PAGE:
How bicycles helped liberate women in the 1890s

Cyclingclaremont1896When the cycling fad hit New York in the 1870s and 1880s, it was danger-courting men who mostly took up the wheel—scorching down city streets and joining cycling clubs for group jaunts to the far reaches of New York and Brooklyn.

But with the invention of what was called the “safety bicycle,” which had wheels closer to the ground and pedals that powered the back wheel rather than the front, cycling became less a risky activity and more of an exhilarating way to get around.

CyclingforladiesbrentanosThat’s when women began cycling in large numbers.

The sense of freedom these “steel steers” offered is credited with paving the way for the women’s rights gains of the 20th century.

For starters, cycling helped change women’s fashion. It was impossible for the bright, sporty New Woman of the 1890s to ride while weighed down with petticoats and a corset like the women of her mother’s generation wore.

CyclingdividedskirtWomen began wearing looser-fitting cycling suits with slimmer “divided” skirts (below right), which gave way to less confining everyday fashion.

“From wheeling to walking is but a step, and a sensible dressing being now firmly established in the cycling world, it is beginning to creep into the walking costume, and we are told that the skirts of those gowns are to be shorter,” wrote the New York Times in 1895.

Less restrictive clothes served as a metaphor for the New Woman’s less restricted social life. Cycling became something she could do alone or in a group without a chaperone.

Physical activity also had an impact. Previous generations of women were not encouraged to exercise; they were supposed to project physical frailty.

Cyclingriversidedrive1896Biking required some level of exertion, however, and that changed the feminine ideal to one of action and strength.

The shift from an ideal of weakness to empowerment didn’t immediately give women the right to vote or instantly open up higher education to them.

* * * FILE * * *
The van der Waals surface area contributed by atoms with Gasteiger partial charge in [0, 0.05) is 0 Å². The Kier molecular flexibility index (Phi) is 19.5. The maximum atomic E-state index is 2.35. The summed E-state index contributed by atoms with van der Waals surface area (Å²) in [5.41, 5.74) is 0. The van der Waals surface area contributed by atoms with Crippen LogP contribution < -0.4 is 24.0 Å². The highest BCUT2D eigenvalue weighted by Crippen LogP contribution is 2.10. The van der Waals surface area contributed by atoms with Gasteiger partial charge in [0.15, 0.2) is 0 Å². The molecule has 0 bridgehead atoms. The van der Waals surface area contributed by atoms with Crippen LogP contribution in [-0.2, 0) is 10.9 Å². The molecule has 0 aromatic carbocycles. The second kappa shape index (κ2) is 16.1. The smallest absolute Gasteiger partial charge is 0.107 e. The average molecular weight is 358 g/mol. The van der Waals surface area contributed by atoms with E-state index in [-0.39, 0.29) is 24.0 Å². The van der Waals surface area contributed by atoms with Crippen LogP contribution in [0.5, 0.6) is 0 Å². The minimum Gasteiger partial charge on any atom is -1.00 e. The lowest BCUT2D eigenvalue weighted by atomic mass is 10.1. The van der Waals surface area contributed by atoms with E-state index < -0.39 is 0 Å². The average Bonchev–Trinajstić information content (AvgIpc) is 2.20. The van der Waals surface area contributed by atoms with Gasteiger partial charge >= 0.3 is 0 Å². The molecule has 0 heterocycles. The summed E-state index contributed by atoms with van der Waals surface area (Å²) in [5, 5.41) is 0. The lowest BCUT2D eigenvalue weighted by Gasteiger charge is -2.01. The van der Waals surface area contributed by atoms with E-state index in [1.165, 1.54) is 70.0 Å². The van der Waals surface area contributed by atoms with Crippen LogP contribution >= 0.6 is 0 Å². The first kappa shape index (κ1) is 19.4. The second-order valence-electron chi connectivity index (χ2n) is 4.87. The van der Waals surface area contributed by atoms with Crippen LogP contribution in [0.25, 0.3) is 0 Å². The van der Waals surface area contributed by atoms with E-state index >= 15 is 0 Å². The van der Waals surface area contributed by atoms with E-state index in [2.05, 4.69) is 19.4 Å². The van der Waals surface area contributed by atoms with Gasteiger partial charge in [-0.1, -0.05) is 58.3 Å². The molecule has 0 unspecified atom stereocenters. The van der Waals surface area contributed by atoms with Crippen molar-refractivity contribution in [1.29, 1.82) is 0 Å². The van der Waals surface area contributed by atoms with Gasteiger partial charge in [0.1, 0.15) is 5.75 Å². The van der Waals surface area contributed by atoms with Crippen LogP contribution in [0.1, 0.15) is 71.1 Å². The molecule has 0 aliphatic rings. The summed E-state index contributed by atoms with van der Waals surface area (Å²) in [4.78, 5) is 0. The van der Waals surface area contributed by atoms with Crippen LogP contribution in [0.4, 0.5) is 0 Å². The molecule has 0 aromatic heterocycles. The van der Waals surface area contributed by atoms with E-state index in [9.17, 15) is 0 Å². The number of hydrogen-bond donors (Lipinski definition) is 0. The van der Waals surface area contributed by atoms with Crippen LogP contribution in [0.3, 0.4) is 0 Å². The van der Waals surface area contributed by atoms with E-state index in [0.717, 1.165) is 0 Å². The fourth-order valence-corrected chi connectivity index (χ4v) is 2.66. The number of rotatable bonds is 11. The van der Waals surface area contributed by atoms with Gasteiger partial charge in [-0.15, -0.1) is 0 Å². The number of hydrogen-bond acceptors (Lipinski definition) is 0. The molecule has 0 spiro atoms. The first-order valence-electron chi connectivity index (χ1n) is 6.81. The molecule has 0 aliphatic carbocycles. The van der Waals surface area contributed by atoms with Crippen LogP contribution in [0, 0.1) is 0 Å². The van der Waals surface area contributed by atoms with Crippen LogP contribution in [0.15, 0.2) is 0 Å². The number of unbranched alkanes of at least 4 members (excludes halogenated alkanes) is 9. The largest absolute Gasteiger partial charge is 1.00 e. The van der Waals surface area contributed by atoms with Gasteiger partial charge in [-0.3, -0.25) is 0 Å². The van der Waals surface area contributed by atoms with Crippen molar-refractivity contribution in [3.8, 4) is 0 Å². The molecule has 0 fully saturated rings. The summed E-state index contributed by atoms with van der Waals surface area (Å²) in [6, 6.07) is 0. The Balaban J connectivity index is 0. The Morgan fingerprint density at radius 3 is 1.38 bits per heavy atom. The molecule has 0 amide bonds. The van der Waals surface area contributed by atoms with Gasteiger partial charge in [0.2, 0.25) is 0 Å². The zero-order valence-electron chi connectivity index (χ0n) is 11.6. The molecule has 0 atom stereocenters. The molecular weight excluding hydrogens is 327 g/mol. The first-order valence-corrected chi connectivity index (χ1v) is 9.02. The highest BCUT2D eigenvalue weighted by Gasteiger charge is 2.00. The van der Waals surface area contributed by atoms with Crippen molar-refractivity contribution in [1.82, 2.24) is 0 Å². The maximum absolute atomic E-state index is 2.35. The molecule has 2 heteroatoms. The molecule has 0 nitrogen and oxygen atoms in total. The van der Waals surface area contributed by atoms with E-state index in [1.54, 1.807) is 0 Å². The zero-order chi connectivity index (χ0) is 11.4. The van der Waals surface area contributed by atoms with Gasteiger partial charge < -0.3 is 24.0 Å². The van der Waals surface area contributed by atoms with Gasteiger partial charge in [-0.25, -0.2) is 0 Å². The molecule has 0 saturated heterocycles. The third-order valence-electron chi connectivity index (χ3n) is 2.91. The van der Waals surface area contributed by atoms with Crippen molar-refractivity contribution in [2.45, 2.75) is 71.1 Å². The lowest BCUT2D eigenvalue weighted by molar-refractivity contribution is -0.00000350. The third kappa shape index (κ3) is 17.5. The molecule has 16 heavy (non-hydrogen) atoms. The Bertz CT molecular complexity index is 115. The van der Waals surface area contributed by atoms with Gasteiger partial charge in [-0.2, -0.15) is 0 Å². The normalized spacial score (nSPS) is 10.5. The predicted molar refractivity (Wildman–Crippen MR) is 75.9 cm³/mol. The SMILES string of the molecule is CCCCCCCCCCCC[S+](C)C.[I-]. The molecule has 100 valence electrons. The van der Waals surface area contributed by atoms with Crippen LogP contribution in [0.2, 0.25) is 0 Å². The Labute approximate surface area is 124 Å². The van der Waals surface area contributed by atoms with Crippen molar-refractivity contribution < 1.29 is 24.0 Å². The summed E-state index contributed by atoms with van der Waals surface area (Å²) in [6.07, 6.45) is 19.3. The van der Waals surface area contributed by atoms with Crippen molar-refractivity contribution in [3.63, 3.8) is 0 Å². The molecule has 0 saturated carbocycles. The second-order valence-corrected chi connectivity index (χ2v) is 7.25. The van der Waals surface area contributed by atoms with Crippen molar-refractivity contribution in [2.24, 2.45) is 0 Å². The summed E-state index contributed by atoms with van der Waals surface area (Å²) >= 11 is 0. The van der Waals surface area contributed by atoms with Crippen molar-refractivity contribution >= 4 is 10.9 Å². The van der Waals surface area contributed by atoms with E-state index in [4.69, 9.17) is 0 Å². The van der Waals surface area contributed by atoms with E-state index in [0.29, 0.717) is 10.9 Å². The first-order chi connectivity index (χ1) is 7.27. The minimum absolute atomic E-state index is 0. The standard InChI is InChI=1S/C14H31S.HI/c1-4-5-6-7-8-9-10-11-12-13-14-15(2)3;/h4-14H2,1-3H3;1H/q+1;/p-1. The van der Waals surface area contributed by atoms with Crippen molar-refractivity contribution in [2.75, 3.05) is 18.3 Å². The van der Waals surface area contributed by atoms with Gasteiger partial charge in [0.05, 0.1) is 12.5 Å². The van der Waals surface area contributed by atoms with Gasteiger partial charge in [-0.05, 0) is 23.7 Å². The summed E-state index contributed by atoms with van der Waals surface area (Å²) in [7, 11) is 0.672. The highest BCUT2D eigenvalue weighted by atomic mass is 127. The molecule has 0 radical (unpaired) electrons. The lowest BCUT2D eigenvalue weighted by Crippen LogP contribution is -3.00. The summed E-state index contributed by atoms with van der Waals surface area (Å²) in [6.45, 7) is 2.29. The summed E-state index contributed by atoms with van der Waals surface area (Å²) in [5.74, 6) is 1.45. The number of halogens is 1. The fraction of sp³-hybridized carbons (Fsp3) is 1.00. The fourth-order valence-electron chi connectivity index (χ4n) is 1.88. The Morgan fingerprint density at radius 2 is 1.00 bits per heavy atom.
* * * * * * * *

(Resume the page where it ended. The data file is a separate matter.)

But it appears to have helped move things in that direction.

Cyclingharpersbazaarcover“The bicycle has done more to emancipate women than anything else in the world. It gives women a feeling of freedom and self-reliance,” said Susan B. Anthony, who helped launch the equal rights movement in the mid–19th century well before the bicycle came along and women began riding through Central Park, Riverside Drive, and Ocean Parkway in Brooklyn, three popular venues.

“I stand and rejoice every time I see a woman ride by on a wheel…the picture of free, untrammeled womanhood.”

[Photos: Women riders in Upper Manhattan, MCNY]

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9 Responses to “How bicycles helped liberate women in the 1890s”

  1. mickey2travel Says:

    This is fantastic! Thank you for sharing!

  2. Heath Lee Says:

    I write about this very phenomenon in my biography Winnie Davis: Daughter of the Lost Cause. Excellent article! Ephemeral New York is my absolute favorite blog always fascinating stories from a forgotten time. Heath Lee

  3. drcasecretary Says:

    For more on the role the bicycle played in liberating women, have a look at: Wheels of Change: How Women Rode the Bicycle to Freedom (With a Few Flat Tires Along the Way) by Sue Macy

  4. ephemeralnewyork Says:

    Thank you! Macy’s book looks fascinating, and for a first-hand account of an 1890s suffragist learning to ride the wheel, take a look at Frances Willard’s account here:

  5. How bicycles helped liberate women in the 1890s | Ephemeral New York | First Night History Says:

    […] Source: How bicycles helped liberate women in the 1890s | Ephemeral New York […]

  6. Gordon Harris Says:

    Some local history:

  7. Clive Durdle Says:

    Anyone studied the relationships pre car between women cycling and trains? Did women take their bikes with them on longer journeys?

  8. A weird, popular sport in 19th century New York | Ephemeral New York Says:

    […] sport’s heyday stretched through the 1870s and 1880s, then died down as the bicycle became safer and other sports stole away fans. But not before a pedestrianism revival was […]

  9. Taking a “century ride” with the city’s wheelmen | Ephemeral New York Says:

    […] rides were fine for the masses. But for hardcore wheelmen (and sometimes wheelwomen) looking for a real challenge, nothing beat the exhilaration of a new kind of competition: the […]

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